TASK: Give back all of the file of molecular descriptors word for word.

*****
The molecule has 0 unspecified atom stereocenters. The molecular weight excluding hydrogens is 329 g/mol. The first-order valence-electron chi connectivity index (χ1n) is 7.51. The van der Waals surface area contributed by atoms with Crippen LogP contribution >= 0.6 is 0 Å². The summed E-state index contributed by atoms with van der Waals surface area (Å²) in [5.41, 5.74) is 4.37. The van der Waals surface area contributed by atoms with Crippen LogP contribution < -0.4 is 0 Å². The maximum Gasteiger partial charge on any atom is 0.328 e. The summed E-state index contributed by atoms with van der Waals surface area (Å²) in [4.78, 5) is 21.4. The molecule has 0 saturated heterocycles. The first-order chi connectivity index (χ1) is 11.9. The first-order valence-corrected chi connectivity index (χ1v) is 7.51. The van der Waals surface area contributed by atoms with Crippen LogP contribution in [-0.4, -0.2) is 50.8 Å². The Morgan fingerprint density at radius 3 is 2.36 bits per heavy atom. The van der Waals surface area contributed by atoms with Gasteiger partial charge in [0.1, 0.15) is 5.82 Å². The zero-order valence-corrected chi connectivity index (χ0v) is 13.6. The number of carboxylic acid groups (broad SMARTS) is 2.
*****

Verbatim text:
The molecule has 0 unspecified atom stereocenters. The molecular weight excluding hydrogens is 329 g/mol. The first-order valence-electron chi connectivity index (χ1n) is 7.51. The van der Waals surface area contributed by atoms with Crippen LogP contribution >= 0.6 is 0 Å². The summed E-state index contributed by atoms with van der Waals surface area (Å²) in [5.41, 5.74) is 4.37. The van der Waals surface area contributed by atoms with Crippen LogP contribution < -0.4 is 0 Å². The maximum Gasteiger partial charge on any atom is 0.328 e. The summed E-state index contributed by atoms with van der Waals surface area (Å²) in [4.78, 5) is 21.4. The molecule has 0 saturated heterocycles. The first-order chi connectivity index (χ1) is 11.9. The first-order valence-corrected chi connectivity index (χ1v) is 7.51. The van der Waals surface area contributed by atoms with Crippen LogP contribution in [-0.4, -0.2) is 50.8 Å². The Morgan fingerprint density at radius 3 is 2.36 bits per heavy atom. The van der Waals surface area contributed by atoms with Gasteiger partial charge in [0.1, 0.15) is 5.82 Å². The zero-order valence-corrected chi connectivity index (χ0v) is 13.6. The number of carboxylic acid groups (broad SMARTS) is 2.